Since their first appearance in the seventeenth century, peer-reviewed journals have played an instrumental role in advancing science. To paraphrase Day and Gastel (2006), a scientific study is not completed before its results have been published in a peer-reviewed outlet. When a new field of study is emerging, it may be difficult for the researchers to find a place to publish their results. Thus, whether a discipline has a well-established journal is often considered an important indicator for assessing its maturity. Landscape ecologists had their days when finding a mainstream journal to publish their results was challenging, but to their credit those days are gone. Today, landscape ecologists have a well-established journal of their own, Landscape Ecology. For 25 years, the journal has documented what landscape ecologists do, how they do it, and what they find. The pages of the journal, therefore, are an important part in recording the development of this field.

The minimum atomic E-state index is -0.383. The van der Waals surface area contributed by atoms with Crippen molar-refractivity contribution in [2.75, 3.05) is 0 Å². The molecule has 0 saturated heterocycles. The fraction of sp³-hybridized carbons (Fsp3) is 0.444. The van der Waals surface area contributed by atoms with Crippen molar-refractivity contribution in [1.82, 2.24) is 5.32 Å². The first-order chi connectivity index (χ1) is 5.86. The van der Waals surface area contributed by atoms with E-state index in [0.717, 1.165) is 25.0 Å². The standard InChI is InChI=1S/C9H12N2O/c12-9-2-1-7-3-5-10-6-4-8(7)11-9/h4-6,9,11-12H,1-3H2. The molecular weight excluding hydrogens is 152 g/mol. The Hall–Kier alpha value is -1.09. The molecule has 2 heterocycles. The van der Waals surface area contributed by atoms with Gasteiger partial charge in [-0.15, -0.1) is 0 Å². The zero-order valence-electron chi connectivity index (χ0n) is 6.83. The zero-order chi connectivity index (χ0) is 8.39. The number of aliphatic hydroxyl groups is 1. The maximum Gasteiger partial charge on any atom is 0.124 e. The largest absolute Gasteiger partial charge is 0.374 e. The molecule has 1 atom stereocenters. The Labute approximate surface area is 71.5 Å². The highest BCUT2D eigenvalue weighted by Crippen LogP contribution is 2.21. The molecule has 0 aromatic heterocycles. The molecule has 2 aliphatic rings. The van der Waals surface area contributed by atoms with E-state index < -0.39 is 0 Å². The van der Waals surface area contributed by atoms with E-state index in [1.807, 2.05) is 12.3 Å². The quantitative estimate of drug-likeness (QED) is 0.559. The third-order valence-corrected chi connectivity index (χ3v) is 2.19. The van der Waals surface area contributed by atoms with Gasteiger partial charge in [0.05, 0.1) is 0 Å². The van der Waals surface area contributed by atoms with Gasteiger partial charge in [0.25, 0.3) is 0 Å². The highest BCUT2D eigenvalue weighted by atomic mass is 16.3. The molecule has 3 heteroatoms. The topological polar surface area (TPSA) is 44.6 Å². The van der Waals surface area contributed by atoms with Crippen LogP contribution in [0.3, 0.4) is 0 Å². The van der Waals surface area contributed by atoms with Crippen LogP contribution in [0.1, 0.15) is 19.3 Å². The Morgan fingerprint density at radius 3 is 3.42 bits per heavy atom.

ASJC Scopus subject areas
- Agricultural and Biological Sciences(all)
- Environmental Science(all)